You can ease this hesitation and help increase your eCommerce conversions by using social proof to establish trust.
We conducted a poll on our LinkedIn page recently asking our customers how much they depended on online reviews for their purchases. Guess what? 81% of them declared they depended on customer reviews all the time before making a purchase. That’s how important social proof is.
There are several types of social proof you can leverage for your eComm store:
a) Customer reviews - 92% of online shoppers look at reviews before they make a purchase. Include customer reviews on your product pages to show potential customers that other people have had a good experience with your brand and your products. The probability of sale for a product with more than 5 reviews is 270% greater than one without it.
b) Customer testimonials - These are different than product reviews since they’re presented in a call-out format. Testimonials from your existing customers act as the face of your business. Video testimonials are even more powerful.
Check out how Magic Flask tries out a unique video testimonial format by recording the tester’s actual reactions to the drinks.
c) Influencer recommendations - 89% of marketers believe that the ROI from influencer marketing channels is better than others. Leveraging influencers from your own niche can bring you more effective results.
d) Trust badges - 48% of shoppers feel reassured with trust badges on an eCommerce store. Norton is one of the most popular trust seals to use, but you can test out whichever works for you.
e) Fear of missing out (FOMO) - Add an element of FOMO to your social proof by showing real-time statistics on your website. This will encourage your website visitors to convert because they don’t want to miss out on what other people are gaining.
f) User-generated content (UGC) - Don’t limit your customers to just testimonials. Since most of your customers are on social media, UGC can be a great way to boost your brand and improve the conversion rate of your eCommerce site.
Examples of how to use social proof for eCommerce conversion rate optimization
a) Include reviews smartly like Patagonia
Patagonia makes sure they take their customers’ trust seriously. They don’t try and gather hundreds of useless reviews but just important ones—that too from real customers. They let quality rule over quantity.
The box on the right to every review shares the buyer details assuring the customers they are from verified purchasers only.
They also give the option of sorting the reviews based on various product criteria such as size and dimensions—super helpful for the customer.
b) Use FOMO like a pro like Red Chilli Ghana
Red Chilli Ghana’s promotional approach of offering the first 100 customers 50% off, a free drink, and a cupcake is an effective one.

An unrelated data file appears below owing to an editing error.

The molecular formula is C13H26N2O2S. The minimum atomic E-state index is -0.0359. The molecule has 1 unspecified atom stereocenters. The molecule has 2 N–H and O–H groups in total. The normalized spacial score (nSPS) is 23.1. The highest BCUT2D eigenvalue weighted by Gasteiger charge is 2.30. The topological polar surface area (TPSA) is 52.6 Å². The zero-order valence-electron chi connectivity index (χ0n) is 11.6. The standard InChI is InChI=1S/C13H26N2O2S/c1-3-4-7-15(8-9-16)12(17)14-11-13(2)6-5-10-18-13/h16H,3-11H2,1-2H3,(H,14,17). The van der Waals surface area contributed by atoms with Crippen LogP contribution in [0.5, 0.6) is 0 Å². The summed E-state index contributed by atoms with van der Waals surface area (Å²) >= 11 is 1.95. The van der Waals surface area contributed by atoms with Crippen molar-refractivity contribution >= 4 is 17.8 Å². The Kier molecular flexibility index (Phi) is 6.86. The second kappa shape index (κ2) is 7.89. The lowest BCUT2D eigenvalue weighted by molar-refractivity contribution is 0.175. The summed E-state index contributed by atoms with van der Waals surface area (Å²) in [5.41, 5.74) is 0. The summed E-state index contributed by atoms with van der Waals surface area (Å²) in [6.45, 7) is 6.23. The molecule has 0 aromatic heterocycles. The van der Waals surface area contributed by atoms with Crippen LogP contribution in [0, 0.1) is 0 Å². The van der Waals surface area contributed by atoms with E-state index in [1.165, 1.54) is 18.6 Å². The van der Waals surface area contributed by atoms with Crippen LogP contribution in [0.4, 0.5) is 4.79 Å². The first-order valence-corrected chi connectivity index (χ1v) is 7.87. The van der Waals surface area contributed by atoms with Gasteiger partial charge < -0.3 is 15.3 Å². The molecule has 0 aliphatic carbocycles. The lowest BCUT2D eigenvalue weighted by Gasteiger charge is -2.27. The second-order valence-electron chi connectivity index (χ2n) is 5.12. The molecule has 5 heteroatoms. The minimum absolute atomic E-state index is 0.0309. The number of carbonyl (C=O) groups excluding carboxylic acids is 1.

You can choose how much merchandise to offer depending on your business. But implementing this approach can help build an urgency—especially when it means competing with other shoppers. The sheer fact that other customers are going to compete is social proof enough to drive your customers to purchase.
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Providing real-time information will help you achieve a high conversion rate because it’ll allow shoppers to see that other people have made purchases from your website or tried your services first. Add social proof to your site and see how your conversion rates shoot up.
3. Your site load time: Is it properly optimized?
Nothing will make your website visitors leave your eCommerce site faster than frustrating website issues. If your website takes a long time to load, contains broken links, or has a confusing layout, consumers will leave—leading to low eCommerce conversion rates.
Website load time is one of the most important eCommerce conversion factors. Let’s look at ways we can optimize it even better.
Portent studied over 10 websites and 26,000 landing pages over a period of a month to find out how site speed affected retail conversion rates. This is what they found:
- A load time of 0–4 seconds was ideal for conversion rates
- The first 5 seconds were the most crucial and had the highest impact on web conversion rates
- For every additional load time—between 0–5 seconds—the conversion rate drops at an average of 4.42%
How to solve
a) Check your site navigation - You need to look at site navigation to understand how your customers engage with the website. A good navigation has:
- Clear categories
- Smooth filtering & sorting
- Effective search function
Look at this example of the Adidas website below:
Shoppers can easily sort through multiple parameters: price, sizes, categories, and brands, making it easy for them to shop what they want.